Your hCG levels will quickly double during early pregnancy, believed to be responsible for the nausea and vomiting many women experience during the first trimester. Furthermore, HCG triggers progesterone which is essential in creating and maintaining thick uterine linings during gestation.

However, your hCG levels can also fluctuate frequently; according to OB-GYNs, it’s more important to focus on trends than individual numbers – since one high or low reading could still indicate an uncomplicated pregnancy.


Oxytocin is a naturally produced neuropeptide in the brain which works to induce contractions during labor and facilitate breastfeeding, while simultaneously playing an essential part in maternal behavior and maternal bonding. Oxytocin has also been linked to social bonding and emotional connections among individuals.

High levels of oxytocin, coupled with prostaglandins, promote the softening and dilation of the cervix during labor. They also cause the release of incretin hormones which help prevent postpartum haemorrhage.

Beta-endorphins, another hormone, control the release of oxytocin during labor by relieving pain and suppressing immune system activity. If too much stress builds up during labour, beta-endorphins could inhibit oxytocin and slow things down; staying calm is therefore essential to successful labour.

Once your baby has been born, oxytocin will linger around to help you relax and bond more tightly with him or her. It can also aid with breastfeeding by aiding with the let down reflex as well as guard against postpartum haemorrhage; which may explain why women who receive synthetic forms of oxytocin via intravenous drip have better birthing outcomes.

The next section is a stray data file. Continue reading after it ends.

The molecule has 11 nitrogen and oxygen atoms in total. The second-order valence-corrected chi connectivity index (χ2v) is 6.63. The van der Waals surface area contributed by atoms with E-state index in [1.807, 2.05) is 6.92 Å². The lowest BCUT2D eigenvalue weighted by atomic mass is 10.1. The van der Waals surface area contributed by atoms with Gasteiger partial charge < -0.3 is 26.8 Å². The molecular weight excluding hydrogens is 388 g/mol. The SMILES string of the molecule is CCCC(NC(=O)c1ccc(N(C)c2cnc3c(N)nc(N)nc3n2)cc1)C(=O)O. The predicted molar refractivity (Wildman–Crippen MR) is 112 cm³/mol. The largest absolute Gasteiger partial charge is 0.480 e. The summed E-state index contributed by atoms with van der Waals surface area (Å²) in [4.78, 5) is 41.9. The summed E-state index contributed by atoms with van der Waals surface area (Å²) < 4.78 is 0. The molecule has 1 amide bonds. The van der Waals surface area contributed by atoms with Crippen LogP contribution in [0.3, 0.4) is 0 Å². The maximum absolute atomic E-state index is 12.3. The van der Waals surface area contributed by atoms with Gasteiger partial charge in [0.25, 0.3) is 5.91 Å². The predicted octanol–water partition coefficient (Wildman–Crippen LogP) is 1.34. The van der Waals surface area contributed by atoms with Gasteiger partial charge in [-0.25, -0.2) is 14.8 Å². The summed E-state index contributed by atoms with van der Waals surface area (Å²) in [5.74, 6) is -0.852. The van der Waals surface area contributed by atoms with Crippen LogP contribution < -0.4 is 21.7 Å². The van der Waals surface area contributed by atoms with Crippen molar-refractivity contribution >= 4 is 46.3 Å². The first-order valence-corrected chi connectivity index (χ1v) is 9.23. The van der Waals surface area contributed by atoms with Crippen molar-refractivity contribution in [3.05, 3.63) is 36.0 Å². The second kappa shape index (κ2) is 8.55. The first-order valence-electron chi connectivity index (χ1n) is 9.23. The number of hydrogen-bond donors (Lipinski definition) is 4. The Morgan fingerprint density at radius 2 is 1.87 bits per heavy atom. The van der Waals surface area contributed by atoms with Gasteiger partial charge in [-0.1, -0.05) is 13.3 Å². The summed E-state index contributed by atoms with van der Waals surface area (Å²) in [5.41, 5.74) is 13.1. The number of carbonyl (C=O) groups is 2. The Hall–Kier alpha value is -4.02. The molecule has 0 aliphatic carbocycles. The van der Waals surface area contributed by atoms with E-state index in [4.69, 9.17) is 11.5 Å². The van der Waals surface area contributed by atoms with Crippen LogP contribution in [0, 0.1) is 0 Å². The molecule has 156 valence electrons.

Prolactin, one of the five early pregnancy hormones known as “Fab Five”, promotes breast tissue growth and development for lactation purposes as well as hundreds of other physiological functions.

Prolactin levels rise during gestation in response to the baby suckling, prompting mammary glands in mother’s breasts to expand in preparation for breastfeeding after child birth. High levels of prolactin allow mothers to experience deep emotions of bonding and attachment as they care for their infants, along with oxytocin.

Hyperprolactinemia occurs when levels of prolactin exceed what is normal; this condition interferes with fertility by hindering ovulation in women and infrequent or irregular menstruation cycles, or lack thereof (oligomenorrhea), as well as producing sufficient amounts of the progesterone hormone post ovulation. In mild cases this may also impede production of enough progesterone post ovulation to maintain health fertility levels.

Excess prolactin levels in men can cause decreased gonadotropin secretion and testicular function, leading to decreased testosterone production resulting in symptoms like loss of sexual desire or dry vaginal discharge (galactorrhea). If there is an underlying thyroid disorder present, medications to address it may help lower prolactin levels as well.